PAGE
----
Many other materials may be used as sign layers and may be mounted on the carrier plate 1 in a variety of ways. For example, there are shown in FlG. 1 two plastic bodies 7 of different shape which are attached to the frontal face S of the plate 1 by means of pressure sensitive or liquidactuated adhesives. The plastic bodies 7 are transparent and may be colored in any desired manner. They may be produced by any one of the many well-known operations employed in forming plastics.

If light is directed through the frontal face 5 of the carrier plate 1 by an opaque coating 36 on the rearward face 6, it may be modified by a transparent coating 8 on the corresponding portion of the frontal face. Such a transparent layer may be applied by spraying from a gun and will preferably be very thin.

An opaque coating 9 may be placed on the frontal face 5 to appear as a dark spot, lettering, or the like against an illuminated background provided by a coating 1G on the rearward face of the plate 1. The coating 10 itself may consist of letters printed on a transparent backing sheet and pasted on the carrier plate 1 with the letters interposed between the face 6 and the transparent backing sheet, or alternatively, the backing sheet is pasted on the rearward face 6 and the lettering or other signs are applied to the free surface of the backing sheet as shown at 11. A mirror image of what is intended to be viewed must be applied to the backing sheet in this instance.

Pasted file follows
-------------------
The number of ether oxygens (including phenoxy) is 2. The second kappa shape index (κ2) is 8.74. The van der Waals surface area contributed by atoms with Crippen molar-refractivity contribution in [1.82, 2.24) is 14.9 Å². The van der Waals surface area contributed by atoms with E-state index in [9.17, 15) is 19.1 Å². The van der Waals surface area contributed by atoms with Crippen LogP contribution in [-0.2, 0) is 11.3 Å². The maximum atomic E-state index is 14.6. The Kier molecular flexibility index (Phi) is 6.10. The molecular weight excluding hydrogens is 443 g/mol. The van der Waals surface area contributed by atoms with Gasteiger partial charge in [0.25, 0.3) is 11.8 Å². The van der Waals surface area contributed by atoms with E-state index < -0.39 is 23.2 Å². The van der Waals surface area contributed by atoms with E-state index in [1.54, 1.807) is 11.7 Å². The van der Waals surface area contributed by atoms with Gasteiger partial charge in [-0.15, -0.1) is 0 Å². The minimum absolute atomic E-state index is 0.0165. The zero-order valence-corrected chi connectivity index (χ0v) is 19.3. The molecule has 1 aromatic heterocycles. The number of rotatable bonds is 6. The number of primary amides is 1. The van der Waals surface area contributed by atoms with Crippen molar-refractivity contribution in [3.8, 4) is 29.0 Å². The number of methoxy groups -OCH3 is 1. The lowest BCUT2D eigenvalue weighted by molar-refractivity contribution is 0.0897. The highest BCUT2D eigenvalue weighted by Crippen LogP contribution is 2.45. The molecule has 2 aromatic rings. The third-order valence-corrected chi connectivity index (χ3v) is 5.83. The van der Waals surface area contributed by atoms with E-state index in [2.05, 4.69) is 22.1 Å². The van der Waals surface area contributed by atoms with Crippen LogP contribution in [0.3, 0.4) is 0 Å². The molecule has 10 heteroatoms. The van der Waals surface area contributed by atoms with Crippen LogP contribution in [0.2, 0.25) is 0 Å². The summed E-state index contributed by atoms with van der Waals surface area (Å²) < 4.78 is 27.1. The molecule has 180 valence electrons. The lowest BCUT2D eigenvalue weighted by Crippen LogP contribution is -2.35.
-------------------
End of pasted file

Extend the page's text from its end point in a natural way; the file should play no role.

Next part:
Additional contrast effects may be achieved by partially adhering a backing sheet 12 to the rearward face 6 of the carrier plate 1. A photograph, drawing or the like on the backing sheet 12 is visible through the carrier plate 1, but those portions thereof which are adhered to the rearward face 6 by means of pressure sensitive or moisture activated adhesives will appear very much brighter as compared to those portions of the backing sheet which are separated from the rearward face d by a layer of air.

Signs may be allixed to the frontal face 5 of the carrier plate 1 by means other than adhesives. A hook 13, a transparent receptacle 14 and a platform 1S are illustrated in HG. l. Objects displayed thereby receive light from suitable coatings on the carrier plate 1 which may provide a contrasting background.

A plurality of sign carrier plates 1 of the type shown in FIG. 1 may be superimposed to achieve multiple effects including those of animation as shown in FlG. 2 in which four carrier plates 1 which are partially superimposed are equipped each with two tubular light sources 16 and 25, 17 and 21, 13 and 212, and 19 and 25 respectively.V The lamps 16 to 19 produce light of one color, say White, whereas the lamps 2d to 23 produce light of a different color, say red. Aside from their function of edge-lighting the several carrier plates of the luminous display board, some of the light sources simultaneously serve other purposes. The lamps 17 and 21 also illuminate a transparency 24.